Album review: Kevin Costner & Modern West
Kevin Costner was onstage Saturday night at the Grand Ole Opry in Nashville, not filming a scene from a new movie but as a working musician, playing songs from his new band’s debut album, which landed in stores this week.
Actors often love music as much as anyone else, but naturally, there’s suspicion surrounding those who go so far as putting out records on major labels. Costner joins such peers sas Keanu Reeves, Bruce Willis, Billy Bob Thornton and Johnny Depp in braving the criticism he’s certain to take by forming, and in Costner’s case fronting, a real-world band in his spare time. But if Garth Brooks can exploit his celebrity for a tryout with a major league baseball team, then why shouldn’t Costner spend a little time in his musical field of dreams?
The good news is that he hasn’t embarrassed himself or his cohorts with this rootsy heartland rock effort. The reference points are what you’d expect in that corner of the musical world: Springsteen, Mellencamp, Seger and, most of all, Petty.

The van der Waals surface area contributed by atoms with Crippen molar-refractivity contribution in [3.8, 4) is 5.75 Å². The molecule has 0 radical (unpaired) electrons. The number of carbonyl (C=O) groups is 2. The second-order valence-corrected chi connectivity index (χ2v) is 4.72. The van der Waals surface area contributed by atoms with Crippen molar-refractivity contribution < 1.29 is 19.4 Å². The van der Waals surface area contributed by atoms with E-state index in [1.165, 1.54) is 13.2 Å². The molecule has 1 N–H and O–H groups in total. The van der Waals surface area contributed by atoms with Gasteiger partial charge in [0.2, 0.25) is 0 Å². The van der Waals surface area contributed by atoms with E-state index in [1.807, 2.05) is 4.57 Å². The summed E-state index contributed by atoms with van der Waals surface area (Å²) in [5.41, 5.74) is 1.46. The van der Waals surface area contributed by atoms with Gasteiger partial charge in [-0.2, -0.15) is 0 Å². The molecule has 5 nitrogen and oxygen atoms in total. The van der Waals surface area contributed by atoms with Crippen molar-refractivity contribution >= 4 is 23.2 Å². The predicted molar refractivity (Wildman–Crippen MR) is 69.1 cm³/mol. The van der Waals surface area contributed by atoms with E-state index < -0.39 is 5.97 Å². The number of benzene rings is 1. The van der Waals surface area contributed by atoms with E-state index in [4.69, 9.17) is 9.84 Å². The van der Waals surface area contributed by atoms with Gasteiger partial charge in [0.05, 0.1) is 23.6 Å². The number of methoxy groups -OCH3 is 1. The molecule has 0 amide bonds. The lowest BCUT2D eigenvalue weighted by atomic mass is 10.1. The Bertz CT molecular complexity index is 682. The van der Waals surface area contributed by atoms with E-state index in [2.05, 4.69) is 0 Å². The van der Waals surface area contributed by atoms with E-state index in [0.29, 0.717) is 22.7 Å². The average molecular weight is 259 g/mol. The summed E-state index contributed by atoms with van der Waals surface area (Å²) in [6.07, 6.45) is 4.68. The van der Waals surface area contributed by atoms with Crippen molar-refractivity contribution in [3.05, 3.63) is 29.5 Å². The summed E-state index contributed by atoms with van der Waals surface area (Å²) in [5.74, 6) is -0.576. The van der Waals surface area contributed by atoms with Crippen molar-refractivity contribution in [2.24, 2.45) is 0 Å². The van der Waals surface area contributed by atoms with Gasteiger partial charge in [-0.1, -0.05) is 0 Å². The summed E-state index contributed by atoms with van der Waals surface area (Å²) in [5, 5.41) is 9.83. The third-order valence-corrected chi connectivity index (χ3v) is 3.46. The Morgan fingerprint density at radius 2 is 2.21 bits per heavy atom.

Fortunately, while Costner commands the microphone, and strums rhythm guitar, he’s got a solid songwriter in John Coinman, an old musical pal and the primary creative influence here. Costner and other members of Modern West get co-writing credit on several tunes.
The scenarios also chart familiar territory, musically and lyrically: solitary guys pulling out of town on the quest for escape and/or liberation, their adventures on the road, their feelings about falling in and out of love.
The imagery is often nicely atmospheric, and the melodies remain comfortably within the narrow range of Costner’s voice. He sounds at times, as you’d expect, like he’s acting out the songs -- lots of passionately whispered asides -- more than singing them from the inside out, but the all-American boy persona he’s perfected effectively complements the whole enterprise.
-- Randy Lewis
Kevin Costner & Modern West
Two and a half stars